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7 min read

Signable: The e-Signature Business That Started By Accident

There are plenty of examples of product inventions and businesses that were spawned by accident. The microwave, Play-doh, and Velcro are just some of the notable examples. In many cases, it’s the spirit of experimentation and the will to create that drives these happy accidents.

Signable, an e-signature platform, can count itself in that bracket. Originally conceived as a side-project during a slow and snowy January, a way to make document signing more efficient, Bristol-based company Domo soon found their software creation was proving a hit with clients. Fast forward to today and Signable is now a full-time venture that has passed the £1 million mark in annual revenue. 

We spoke to CEO Olly Culverhouse to find out more about how this all came about and Signable’s ambitious plans for the future. 


How would you sum up Signable in a sentence?

Electronic document signing, with emphasis on humanity, trust, and transparency. 


Can you briefly summarise the background to Signable and what you did before?

Signable was never meant to be a business, really. When I started the company now called Domo, I was a web developer, building and hosting websites for clients. With it being just a few of us in the company the paperwork piled up and I was drowning. Being a maker of software, we designed and built a quick way of digitally sending and signing contracts – it was a very basic system back then. 

As we’d send documents to our clients, they’d ask us what software we were using, so we knew it was something people were interested in. 

I realised as web design work was harder to secure regular work for, that this new eSignature system was really in demand. It was a bit slow to begin with, with us just sending the software to a few people. But things gradually picked up.

So we re-jigged things and built a fully-functioning platform that until two weeks ago was still in use. We’ve since had a complete re-build with our now six-strong team of developers, and we’re still growing and developing!


How did you go about creating the software behind Signable?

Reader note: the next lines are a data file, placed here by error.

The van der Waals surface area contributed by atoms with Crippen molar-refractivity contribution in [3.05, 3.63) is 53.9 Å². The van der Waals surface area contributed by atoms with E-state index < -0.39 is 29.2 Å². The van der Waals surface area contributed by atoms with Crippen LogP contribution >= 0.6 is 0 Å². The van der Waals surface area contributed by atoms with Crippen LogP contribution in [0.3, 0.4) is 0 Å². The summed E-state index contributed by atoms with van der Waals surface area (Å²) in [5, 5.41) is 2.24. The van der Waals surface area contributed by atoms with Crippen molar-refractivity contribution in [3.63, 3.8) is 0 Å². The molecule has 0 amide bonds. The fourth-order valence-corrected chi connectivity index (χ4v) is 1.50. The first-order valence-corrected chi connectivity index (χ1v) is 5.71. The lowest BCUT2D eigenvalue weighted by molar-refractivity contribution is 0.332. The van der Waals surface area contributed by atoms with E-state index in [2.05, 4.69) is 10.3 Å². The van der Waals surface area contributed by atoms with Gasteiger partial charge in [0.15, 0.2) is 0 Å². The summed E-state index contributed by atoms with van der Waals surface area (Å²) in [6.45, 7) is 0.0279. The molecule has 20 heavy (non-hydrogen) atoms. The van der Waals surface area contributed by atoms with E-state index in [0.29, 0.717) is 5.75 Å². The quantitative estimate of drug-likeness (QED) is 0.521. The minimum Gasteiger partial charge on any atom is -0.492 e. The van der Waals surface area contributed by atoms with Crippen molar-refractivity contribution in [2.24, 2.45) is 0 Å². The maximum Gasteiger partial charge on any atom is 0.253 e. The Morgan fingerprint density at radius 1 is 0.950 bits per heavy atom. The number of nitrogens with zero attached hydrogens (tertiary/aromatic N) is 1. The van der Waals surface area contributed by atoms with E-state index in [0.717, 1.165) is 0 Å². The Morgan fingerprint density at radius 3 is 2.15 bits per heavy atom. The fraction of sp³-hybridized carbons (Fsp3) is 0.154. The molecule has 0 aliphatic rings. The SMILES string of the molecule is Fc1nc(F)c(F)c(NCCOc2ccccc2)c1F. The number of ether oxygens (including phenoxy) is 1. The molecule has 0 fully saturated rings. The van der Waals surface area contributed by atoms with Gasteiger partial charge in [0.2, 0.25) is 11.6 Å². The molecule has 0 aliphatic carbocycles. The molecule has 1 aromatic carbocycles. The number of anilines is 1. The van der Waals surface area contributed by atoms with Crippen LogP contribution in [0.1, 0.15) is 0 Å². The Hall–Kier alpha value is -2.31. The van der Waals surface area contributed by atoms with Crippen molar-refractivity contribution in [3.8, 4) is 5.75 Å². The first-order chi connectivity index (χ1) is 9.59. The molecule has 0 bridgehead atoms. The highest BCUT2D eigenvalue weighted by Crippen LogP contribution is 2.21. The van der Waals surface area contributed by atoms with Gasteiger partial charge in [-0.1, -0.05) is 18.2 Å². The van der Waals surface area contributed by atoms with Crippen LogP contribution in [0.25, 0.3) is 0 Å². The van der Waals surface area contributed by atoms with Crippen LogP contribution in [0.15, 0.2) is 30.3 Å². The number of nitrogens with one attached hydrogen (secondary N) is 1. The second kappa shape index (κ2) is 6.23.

Signable was built in a snowy January. At the time, we were a small web design agency and so the end of December was always quieter than the rest of the year. January usually picked up, however, as it was snowy, people used the opportunity to postpone meetings. I can’t remember the real reason why electronic signatures were chosen as an idea but I knew that it was possible, due to some of our bigger competitors already existing. We knew it was possible and combined with the fact that we would rather build something than buy something (being developers) and a lot more time available, we built the first version in about four weeks.



What were the challenges around launching the business? Where did you find your time being spent?

Signable, called ‘Get eSignature’ at that time, didn’t have a big marketing launch. We sent it to a lot of our contacts, clients and friends and it kind of sat there, slowly growing in popularity. We were more focused on the agency work. However, I always wanted to focus on Signable.

We were lucky that we could spend a bit of money on marketing (mainly Google Adwords) initially due to the money we had made from building websites.

Around 2012, the business changed and I decided to close down the agency side of the business and instead focus on Signable. That was when Signable really became a proper business. At that time Signable had a few hundred customers and was generating a few thousand pounds per month so the challenge was keeping on top of support calls and improving the product further.


How has the business evolved since your launch? Have there been any particular milestones?

We’ve grown so much since the launch when it was just myself and another colleague dealing with customer success (success and service are very different to us, so that was a priority we started from the get-go). 

We’re now 18 employees strong. The growth was a little slower, to begin with, but once I decided to focus solely on Signable and move away from my agency work, things really picked up.



Last summer we moved out of our shared office building and into our own space, that we now occupy all three floors of. We’ve also started to grow another company under the Domo banner, a coworking space called OneUp. OneUp will be using the other two floors of our building and will be launching this Autumn (but that’s another story).